What Are Question Marks? (Punctuation Lesson)

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What Are Question Marks? (Punctuation Lesson)

A question mark is used to indicate the end of a question. For example:
  • Really?
  • If I were two-faced, would I be wearing this one? (Abraham Lincoln, 1809-1865)
  • If there is no God, who pops up the next Kleenex? (Art Hoppe)
  • What's another word for Thesaurus? (Steven Wright)

Question Marks to Show Inflection

Occasionally, in informal writing, a question mark can be used to turn a statement into a question. The question mark tells the reader to add question inflection to the sentence. For example:
  • You won the lottery?
  • She has a motorbike licence?
Question marks are also used for statements transformed into questions by inflected words or question tags at the end. For example:

Inflected Words
  • You won the lottery, eh?
  • I'll see you at 6 o'clock, okay?
Question Tags
  • You won the lottery, didn't you?
  • (This sentence is transformed into a question by the question tag didn't you. Most of the time, the question tag is negative if the statement is positive and vice versa. Look at the example below.)
  • You didn't win the lottery, did you?
  • (The question tag is positive because the statement is negative.)
  • You won the lottery, did you?
  • (Sometimes, particularly to express surprise, a positive tag can be used with a positive statement.)
Read more about questions (interrogative sentences).

Using (?) For Uncertainty

Sometimes, in informal writing, a question mark in brackets is used to express uncertainty. For example:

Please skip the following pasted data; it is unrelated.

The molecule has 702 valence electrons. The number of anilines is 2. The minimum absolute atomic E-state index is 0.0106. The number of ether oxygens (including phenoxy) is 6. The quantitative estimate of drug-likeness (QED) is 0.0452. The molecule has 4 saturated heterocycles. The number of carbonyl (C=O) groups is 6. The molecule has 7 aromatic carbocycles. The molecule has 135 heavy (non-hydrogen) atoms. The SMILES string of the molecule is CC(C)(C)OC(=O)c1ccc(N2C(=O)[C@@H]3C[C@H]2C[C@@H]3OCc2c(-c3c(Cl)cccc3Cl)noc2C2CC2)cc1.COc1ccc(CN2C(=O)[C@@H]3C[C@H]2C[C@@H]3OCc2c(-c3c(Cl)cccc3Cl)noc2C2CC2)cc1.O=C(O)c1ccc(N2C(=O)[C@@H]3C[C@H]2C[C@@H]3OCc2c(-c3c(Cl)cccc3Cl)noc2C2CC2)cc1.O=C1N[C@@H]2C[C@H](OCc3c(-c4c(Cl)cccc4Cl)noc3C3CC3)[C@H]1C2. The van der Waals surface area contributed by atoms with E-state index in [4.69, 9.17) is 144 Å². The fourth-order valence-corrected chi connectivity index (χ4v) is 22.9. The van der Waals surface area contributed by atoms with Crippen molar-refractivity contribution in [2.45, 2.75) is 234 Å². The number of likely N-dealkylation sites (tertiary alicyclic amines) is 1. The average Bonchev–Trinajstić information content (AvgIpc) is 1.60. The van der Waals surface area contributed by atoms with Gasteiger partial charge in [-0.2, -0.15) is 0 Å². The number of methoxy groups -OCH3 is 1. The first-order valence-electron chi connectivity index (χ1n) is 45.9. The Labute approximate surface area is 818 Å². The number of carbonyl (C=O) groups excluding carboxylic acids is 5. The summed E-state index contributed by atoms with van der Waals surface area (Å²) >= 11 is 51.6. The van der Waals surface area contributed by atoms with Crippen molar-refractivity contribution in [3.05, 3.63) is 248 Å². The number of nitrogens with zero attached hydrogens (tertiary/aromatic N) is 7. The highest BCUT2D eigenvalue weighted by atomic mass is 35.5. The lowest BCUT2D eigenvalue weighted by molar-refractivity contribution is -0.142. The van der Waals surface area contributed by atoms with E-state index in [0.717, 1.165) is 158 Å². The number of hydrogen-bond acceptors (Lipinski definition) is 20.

• All (?) the staff will be attending the briefing.
  • (Here, the author is questioning whether all the staff literally means all the staff.)
  • A lot of men (?) find ironing therapeutic.
  • (Here, the author is suggesting that "real" men would not find ironing therapeutic.)
Note: Using (?) is lazy. Avoid it in formal documents.

Be Mindful of Indirect Questions

An indirect question is a question embedded inside a statement (i.e., a declarative sentence) or another question (i.e., an interrogative sentence).

Do not use a question mark when an indirect is embedded within a statement. For example:
  • He asked if I had seen the film yet.
  • (This is an example of an indirect question. The direct question is "Have you seen the film yet?")
  • I'm unsure whether the wether will weather the weather?
  • (This is not a question. The direct question is "Will the wether [a ram] weather the weather?")

A Polite Request Dressed Up As a Question

Often, a polite request comes in the form a question. There is a lot of leniency on whether such a sentence is ended with a question mark or a full stop / period. For example:
  • Would all those in the back row who have been primed to ask a question please find a seat in the front three rows.
  • (This is a question. However, it is meant as an instruction. As it straddles the ideas of an imperative sentence (a command) and an interrogative sentence (a question), it is acceptable to end it with a full stop / period. A question mark is also acceptable. You can let your instinct guide you.)

Be Mindful of Questions That Look Like Statements

Sometimes, a question feels like a statement. Be sure to use a question mark for a question. For example:
  • Do you realize if it weren't for Edison, we'd be watching TV by candlelight? (Al Boliska)

Question Marks in Quotations

When used with quotation marks, a question mark follows logic. In other words, it will be inside the quotation if the quotation is a question, but it will be outside if the whole sentence is a question. For example:
  • She said, "Have you finished?" () ()
  • She said, "Have you finished?". () ()
  • (This is unwieldy but acceptable, particularly in the UK. In the US, this is an unpopular convention.)
  • Did she say, "You have finished"? () ()
  • Did she say, "Have you finished?"? () ()
  • (This is unwieldy but acceptable, particularly in the UK. In the US, this is an unpopular convention.)
Here is a real example:
  • When a man tells you that he got rich through hard work, ask him, "Whose?" (Don Marquis, 1878-1937)
Read more punctuation inside or outside quotation marks.

The Inverted Question Mark

In Spanish, a question is introduced with an inverted question mark. For example:
  • ¿Qué es eso?
  • (What is that?)

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